The deadline for filing federal income taxes was extended by the IRS from April 15 to May 17, 2021. This deadline does not apply to state and local tax returns. To make sure you file those on time, find out the tax filing due dates in your state. If you owe money and do not file and pay your taxes on time, you will be charged interest and a late payment penalty. For taxpayers due a refund, there is no penalty for filing a late return.
The IRS began accepting and processing federal tax returns on February 12, 2021. To get your tax return started, you'll first need to find out how much money you made in 2020. Then you'll need to decide whether to take the standard deduction or itemize your return. Finally, you'll need to submit everything by May 17, 2021.
Steps to File a Tax Return
Gather your paperwork, including:
Choose your filing status. Filing status is based on whether you're married. The percentage you pay toward household expenses also affects your filing status.
Decide how you want to file your taxes. The IRS recommends using tax preparation software to e-file for the easiest and most accurate returns.
Determine if you are taking the standard deduction or itemizing your return.
If you owe money, learn how to make a tax payment, including applying for a payment plan.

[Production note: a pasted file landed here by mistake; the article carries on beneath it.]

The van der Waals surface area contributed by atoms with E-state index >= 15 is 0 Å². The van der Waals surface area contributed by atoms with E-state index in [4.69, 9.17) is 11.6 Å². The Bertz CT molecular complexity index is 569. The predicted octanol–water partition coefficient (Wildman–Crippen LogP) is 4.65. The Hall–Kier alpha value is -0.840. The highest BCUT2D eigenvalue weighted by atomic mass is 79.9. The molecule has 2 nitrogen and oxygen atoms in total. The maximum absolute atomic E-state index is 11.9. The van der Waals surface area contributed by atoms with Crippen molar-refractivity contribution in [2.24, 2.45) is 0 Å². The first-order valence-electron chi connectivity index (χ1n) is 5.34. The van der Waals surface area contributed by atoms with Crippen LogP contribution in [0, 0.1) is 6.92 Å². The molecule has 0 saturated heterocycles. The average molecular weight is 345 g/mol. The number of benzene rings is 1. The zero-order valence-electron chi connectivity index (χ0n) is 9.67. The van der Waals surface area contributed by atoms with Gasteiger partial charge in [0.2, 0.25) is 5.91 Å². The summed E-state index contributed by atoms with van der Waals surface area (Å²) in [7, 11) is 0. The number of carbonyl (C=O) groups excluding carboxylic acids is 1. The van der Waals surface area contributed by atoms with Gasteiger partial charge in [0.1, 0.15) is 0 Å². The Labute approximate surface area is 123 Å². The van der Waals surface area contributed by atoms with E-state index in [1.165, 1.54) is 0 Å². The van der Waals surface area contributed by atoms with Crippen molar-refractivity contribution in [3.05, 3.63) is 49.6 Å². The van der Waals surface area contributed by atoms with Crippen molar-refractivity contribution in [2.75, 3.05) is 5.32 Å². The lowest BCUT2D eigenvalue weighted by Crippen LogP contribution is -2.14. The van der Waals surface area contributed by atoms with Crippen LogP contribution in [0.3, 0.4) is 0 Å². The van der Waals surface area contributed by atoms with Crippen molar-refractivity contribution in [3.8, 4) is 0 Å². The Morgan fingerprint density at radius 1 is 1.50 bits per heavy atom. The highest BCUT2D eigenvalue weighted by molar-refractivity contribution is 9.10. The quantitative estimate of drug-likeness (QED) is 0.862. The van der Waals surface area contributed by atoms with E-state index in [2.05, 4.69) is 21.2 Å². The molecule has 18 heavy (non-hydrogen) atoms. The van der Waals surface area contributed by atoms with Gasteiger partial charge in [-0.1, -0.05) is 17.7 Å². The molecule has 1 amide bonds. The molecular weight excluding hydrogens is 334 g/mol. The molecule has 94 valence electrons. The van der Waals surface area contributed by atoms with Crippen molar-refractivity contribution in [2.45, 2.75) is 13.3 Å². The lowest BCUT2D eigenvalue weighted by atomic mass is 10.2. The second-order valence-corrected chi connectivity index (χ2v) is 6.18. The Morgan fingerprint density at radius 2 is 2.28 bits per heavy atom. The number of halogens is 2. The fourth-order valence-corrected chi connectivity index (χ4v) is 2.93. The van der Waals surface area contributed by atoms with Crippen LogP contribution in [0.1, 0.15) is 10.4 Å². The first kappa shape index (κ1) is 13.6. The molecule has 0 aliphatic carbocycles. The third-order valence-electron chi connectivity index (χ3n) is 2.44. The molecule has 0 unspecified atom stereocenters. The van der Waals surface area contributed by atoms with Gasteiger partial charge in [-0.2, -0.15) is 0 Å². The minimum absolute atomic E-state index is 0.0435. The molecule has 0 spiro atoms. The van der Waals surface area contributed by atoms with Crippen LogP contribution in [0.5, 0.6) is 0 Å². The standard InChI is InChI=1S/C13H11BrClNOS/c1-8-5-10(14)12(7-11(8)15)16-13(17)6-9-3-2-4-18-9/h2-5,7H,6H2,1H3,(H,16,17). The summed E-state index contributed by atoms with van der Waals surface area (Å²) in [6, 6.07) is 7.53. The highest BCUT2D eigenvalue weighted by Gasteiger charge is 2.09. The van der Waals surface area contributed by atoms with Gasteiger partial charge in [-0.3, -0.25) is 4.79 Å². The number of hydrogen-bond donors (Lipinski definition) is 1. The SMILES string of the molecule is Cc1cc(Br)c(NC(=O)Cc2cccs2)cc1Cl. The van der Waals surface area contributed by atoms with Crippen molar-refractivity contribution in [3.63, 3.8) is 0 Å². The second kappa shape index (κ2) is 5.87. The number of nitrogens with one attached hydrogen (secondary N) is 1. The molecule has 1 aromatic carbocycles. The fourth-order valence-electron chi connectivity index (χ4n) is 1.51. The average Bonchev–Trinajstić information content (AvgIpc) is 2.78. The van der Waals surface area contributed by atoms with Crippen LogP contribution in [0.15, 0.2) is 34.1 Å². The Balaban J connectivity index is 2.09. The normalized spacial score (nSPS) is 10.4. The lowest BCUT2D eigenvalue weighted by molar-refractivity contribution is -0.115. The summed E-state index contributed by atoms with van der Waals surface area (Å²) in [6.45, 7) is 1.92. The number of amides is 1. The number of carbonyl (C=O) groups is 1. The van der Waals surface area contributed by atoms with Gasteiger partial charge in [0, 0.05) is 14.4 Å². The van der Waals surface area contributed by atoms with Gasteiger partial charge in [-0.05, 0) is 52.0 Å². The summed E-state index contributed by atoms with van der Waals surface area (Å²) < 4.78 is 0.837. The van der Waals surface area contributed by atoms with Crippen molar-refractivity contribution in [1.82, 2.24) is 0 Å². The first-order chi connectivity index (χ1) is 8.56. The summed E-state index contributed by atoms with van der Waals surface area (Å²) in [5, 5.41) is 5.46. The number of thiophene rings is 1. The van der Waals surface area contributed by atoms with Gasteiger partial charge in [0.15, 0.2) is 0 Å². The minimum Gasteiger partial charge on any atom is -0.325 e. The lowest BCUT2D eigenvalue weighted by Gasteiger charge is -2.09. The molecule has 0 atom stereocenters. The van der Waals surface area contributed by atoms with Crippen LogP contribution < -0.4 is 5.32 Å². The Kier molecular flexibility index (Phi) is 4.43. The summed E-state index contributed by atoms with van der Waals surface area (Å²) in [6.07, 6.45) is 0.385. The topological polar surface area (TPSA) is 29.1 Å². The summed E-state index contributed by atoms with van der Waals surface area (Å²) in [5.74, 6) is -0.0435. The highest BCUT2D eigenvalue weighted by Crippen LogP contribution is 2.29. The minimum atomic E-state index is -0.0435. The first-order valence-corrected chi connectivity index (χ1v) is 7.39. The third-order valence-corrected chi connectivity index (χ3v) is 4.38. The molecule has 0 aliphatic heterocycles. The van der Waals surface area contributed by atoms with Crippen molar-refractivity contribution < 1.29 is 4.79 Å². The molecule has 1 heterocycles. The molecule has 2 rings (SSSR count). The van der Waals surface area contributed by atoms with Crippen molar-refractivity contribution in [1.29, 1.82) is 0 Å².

File your taxes by May 17, 2021.
Coronavirus Economic Impact Payments (EIP) and Unemployment Benefits
Due to the COVID-19 pandemic, you may have received unemployment benefits and/or the Economic Impact Payment (EIP), depending on your eligibility.
The IRS does not count the EIP as taxable income, so you do not need to report it on your 2020 tax return.
Check to be sure you received both of your stimulus payments if you were eligible. You can claim missing money from the EIP by filing for a Recovery Rebate Credit on your 2020 tax return. Missing EIP money will be issued through either tax refunds or lower tax bills.
If you lost your job and qualified for compensation, the unemployment benefit payments you received are considered taxable income. You should have received Form 1099-G which will show you the amount of unemployment funds you received during the year. Use this form to report income from unemployment benefits on your federal tax return.
Protect Yourself From Tax-Related Identity Theft
Tax ID theft occurs when someone steals your personal information to file a tax return using your personal data. Usually, the fraudulent tax filer will use your Social Security number to file your return in order to collect a refund. To protect yourself from tax ID theft, you can obtain a six-digit Identity Protection PIN (IP PIN) from the IRS. IP PINs are known only to you and the IRS so the IRS is able to confirm your identity when you file your return. Learn more about how the IP PIN works and how to apply.
Contact the IRS for Tax Filing Questions
For the fastest information, the IRS recommends finding answers to your questions online. You can also call the IRS, but the wait time to speak with a representative may be very long. This option works best for less complex questions.
If you can’t file your federal income tax return by the due date, you may be able to get a six-month extension from the Internal Revenue Service (IRS). This does not grant you more time to pay your taxes. To avoid possible penalties, estimate and pay the taxes you owe by the tax deadline of May 17, 2021.
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Last Updated: October 4, 2021